Tag Archives: Rise Up for Students

Black History Today: Roxanne Christian-Dancer — a Brilliant Reminder of What’s Possible

by Marcus Harden


(Black History Today is published in collaboration with Rise Up for Students.)

“Mama exhorted her children at every opportunity to ‘Jump at de sun.’ We might not land on the sun, but at least we would get off the ground.” — Zora Neale Hurston (Dust Tracks on a Road, 1942) 

I’ve heard it said that we aren’t humans on a spiritual journey, but we are spirits having a human experience. In life you encounter people who seem like they’ve “been here before” because of their vast knowledge and understanding of the world — who are well traveled in the physical, mental and spiritual spaces.

Roxanne Christian-Dancer is one of those people who has been here before. Born in Columbus, Georgia, and raised by her angelic and equally ambitious mother, Ms. Rolaina, who embedded the spirit of discovery in her, Roxanne is truly a renaissance woman. Her latter formative years were spent in Seattle, where she graduated from Ingraham High School and later the University of Washington.

Continue reading Black History Today: Roxanne Christian-Dancer — a Brilliant Reminder of What’s Possible

Black History Today: Gary Ladd II — Lifting a Powerful Legacy to New Heights

by Marcus Harden


(Black History Today is published in collaboration with Rise Up for Students.)

“Commitment is a big part of what I am and what I believe. How committed are you to winning? How committed are you to being a good friend? To being trustworthy? To being successful? How committed are you to being a good father, a good teammate, a good role model? There’s that moment every morning when you look in the mirror: Are you committed, or are you not?”

— LeBron James

Legacy is typically defined in the human construct as being what we leave behind for those who come after us — and what we inherit from the ones who came before us. It can be a gift but also, at times, a heavy load to bear.

For some, carrying on a legacy happens in name only. For others, it happens through our life’s purpose. For a few, like Gary Ladd II, it happens in both, and they find their legacy intertwined like links on a chain with the generations on either side of them.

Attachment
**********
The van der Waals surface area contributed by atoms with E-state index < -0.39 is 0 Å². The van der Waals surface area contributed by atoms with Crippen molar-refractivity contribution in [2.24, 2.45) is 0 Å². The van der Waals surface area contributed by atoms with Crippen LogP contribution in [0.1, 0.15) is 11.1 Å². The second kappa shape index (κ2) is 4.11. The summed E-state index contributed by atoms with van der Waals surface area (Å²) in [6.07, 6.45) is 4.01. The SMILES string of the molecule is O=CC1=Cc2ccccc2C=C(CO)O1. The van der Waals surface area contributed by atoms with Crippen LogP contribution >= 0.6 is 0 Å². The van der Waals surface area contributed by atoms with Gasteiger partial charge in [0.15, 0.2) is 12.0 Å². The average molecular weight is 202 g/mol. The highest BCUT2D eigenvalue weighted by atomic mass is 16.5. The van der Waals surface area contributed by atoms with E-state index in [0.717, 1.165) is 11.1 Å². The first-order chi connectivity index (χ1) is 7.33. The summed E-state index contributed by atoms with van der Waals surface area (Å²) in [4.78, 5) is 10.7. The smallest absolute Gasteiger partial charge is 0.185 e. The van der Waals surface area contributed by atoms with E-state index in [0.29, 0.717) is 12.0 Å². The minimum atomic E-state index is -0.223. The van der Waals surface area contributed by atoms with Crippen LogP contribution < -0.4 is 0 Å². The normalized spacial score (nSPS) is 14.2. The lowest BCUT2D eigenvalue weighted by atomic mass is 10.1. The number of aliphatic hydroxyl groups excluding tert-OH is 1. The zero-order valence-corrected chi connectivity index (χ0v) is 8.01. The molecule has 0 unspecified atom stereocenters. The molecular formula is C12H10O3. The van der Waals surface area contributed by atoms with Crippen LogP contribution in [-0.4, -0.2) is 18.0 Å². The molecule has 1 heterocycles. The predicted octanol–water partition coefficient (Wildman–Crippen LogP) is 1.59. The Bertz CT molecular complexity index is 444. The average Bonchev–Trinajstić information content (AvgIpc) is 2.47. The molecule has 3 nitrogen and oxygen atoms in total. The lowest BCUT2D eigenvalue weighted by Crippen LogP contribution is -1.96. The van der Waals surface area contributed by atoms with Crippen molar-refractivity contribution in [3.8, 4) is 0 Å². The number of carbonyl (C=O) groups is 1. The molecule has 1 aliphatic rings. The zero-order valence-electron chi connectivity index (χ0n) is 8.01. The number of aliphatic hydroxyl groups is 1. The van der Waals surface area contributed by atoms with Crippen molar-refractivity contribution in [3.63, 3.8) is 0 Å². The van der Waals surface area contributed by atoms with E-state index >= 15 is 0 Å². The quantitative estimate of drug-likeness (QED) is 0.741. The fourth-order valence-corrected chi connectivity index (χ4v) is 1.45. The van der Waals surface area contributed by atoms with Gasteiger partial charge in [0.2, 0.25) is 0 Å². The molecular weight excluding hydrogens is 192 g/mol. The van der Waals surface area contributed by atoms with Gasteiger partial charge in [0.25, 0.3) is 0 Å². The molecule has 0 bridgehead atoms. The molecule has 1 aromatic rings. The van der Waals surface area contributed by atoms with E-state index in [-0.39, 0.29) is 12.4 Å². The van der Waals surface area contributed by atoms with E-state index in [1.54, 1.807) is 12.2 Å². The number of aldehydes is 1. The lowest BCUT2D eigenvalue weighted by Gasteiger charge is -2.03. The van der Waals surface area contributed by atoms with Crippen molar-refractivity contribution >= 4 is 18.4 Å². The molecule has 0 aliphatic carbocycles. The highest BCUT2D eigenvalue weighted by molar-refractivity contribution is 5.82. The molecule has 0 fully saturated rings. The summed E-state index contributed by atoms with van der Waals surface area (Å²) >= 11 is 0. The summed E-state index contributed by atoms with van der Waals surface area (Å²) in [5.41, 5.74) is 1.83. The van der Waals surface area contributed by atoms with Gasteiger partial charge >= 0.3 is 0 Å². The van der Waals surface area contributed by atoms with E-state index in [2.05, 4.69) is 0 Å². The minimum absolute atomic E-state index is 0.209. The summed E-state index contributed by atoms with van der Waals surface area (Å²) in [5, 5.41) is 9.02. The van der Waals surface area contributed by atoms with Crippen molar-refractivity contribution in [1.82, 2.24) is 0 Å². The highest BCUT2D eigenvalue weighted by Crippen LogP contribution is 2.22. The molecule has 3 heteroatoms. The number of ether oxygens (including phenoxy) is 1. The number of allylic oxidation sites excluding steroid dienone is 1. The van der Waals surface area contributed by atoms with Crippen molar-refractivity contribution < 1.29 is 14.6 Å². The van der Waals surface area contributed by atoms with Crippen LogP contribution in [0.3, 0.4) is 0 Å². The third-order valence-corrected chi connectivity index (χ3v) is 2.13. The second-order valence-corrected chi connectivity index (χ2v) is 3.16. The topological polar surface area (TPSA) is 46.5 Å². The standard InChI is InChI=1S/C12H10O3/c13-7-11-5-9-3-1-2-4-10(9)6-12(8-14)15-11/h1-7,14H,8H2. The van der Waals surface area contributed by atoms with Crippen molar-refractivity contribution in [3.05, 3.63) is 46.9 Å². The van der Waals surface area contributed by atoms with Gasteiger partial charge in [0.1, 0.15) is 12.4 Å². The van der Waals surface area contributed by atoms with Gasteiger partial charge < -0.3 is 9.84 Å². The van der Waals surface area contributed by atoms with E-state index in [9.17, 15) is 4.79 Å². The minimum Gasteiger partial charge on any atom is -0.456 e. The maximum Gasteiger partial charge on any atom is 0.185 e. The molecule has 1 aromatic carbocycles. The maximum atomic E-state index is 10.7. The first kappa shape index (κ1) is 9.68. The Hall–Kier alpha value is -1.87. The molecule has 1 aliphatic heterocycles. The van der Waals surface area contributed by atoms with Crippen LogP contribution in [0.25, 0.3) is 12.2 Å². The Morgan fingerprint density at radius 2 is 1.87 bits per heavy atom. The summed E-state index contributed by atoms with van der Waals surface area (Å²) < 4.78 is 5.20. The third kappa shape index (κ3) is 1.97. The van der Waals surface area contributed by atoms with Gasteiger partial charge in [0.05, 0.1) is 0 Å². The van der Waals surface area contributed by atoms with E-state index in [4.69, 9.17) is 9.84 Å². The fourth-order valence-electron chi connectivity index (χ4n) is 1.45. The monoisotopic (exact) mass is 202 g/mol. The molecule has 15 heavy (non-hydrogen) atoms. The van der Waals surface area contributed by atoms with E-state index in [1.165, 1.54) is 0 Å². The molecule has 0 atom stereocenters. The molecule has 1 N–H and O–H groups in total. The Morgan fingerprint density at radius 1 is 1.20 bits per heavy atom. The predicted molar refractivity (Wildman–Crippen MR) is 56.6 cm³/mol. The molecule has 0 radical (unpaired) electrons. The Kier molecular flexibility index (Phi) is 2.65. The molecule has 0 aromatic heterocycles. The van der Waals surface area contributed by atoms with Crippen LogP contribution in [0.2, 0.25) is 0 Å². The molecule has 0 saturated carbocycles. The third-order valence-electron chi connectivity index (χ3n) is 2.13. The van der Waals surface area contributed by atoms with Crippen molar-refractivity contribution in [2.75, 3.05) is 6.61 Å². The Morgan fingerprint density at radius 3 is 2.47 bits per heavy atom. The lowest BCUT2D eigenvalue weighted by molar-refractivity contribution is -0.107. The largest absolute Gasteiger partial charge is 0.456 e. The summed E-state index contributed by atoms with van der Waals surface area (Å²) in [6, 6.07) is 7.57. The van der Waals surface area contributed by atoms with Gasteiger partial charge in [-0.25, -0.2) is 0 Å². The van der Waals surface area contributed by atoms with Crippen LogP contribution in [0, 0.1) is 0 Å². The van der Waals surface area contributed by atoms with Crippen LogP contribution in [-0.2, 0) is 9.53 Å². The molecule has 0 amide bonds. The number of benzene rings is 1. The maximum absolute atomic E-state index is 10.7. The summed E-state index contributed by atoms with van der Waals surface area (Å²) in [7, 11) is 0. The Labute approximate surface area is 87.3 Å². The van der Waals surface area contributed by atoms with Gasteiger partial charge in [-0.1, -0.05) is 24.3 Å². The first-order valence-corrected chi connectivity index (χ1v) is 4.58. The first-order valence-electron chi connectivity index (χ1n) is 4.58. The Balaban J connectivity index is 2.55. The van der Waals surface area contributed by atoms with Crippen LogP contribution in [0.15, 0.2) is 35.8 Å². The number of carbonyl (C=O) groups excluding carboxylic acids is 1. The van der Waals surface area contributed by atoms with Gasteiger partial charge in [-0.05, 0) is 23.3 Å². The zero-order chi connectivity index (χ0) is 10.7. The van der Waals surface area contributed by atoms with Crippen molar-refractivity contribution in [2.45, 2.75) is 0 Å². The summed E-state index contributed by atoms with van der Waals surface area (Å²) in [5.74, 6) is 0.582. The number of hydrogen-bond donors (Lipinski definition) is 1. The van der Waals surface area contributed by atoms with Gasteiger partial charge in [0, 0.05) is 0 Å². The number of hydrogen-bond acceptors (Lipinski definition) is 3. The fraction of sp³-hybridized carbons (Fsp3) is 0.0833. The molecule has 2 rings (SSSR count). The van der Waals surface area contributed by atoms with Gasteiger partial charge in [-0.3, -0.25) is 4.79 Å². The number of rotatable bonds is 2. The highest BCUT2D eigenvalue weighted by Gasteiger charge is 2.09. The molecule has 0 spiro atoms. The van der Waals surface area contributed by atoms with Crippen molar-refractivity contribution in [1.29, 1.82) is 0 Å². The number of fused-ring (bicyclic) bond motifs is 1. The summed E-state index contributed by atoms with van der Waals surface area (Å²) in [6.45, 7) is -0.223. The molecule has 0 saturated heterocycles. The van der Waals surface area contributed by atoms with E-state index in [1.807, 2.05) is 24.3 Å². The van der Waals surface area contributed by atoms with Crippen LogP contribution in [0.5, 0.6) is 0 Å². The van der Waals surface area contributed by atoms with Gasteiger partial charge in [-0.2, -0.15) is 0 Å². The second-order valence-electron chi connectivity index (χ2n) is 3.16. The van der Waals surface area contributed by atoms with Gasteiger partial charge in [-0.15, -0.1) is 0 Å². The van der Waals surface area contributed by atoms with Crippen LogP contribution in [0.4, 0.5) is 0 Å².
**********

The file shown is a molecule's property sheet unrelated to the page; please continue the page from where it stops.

Continue reading Black History Today: Gary Ladd II — Lifting a Powerful Legacy to New Heights

Black History Today: Trent and Ericka Pollard, Leading With Love

by Marcus Harden

(Black History Today is published in collaboration with Rise up for Students.)


“Like sweet morning dew

I took one look at you

And it was plain to see

You were my destiny

With you I’ll spend my time

I’ll dedicate my life

I’ll sacrifice for you

Dedicate my life for you”

— From the song “All I Need,” by Mary J. Blige and Method Man

I love “love.” I don’t know how else to say it. I truly believe that love is where “God” resides, in the spiritual realm and inside of all of us.

Healthy love, positive love — love that is dedicated to a purpose, a profession or a person — to me is truly the greatest love of all.

Continue reading Black History Today: Trent and Ericka Pollard, Leading With Love

Black History Today: Sue Beyers, Dedicated to Service Through Education

by Marcus Harden

(Black History Today is published in collaboration with Rise up for Students.)


“It’s not about supplication, it’s about power. It’s not about asking, it’s about demanding. It’s not about convincing those who are currently in power, it’s about changing the very face of power itself.”

—Kimberle Williams Crenshaw

The fictional character of Clair Huxtable broke through color lines as “America’s Mom.” If you grew up in the ‘80s and early ‘90s, you saw in Phylicia Rashad a brilliant, strong, caring, graceful, and beautiful mother. It went beyond just the aesthetic because of what she represented for the Black community and Black women in general. She was the Black mother and professional that many of us knew existed but so many failed to see.

Upon first meeting Sue Beyers as a young professional, I thought she was fiction come to life. Sue is a Seattle native with deep roots in the Central District and the South End (a rare feat). She is a graduate of Garfield High School and followed that up by deepening her education at Evergreen State College and gaining her master’s from Pacific Oaks College.

Continue reading Black History Today: Sue Beyers, Dedicated to Service Through Education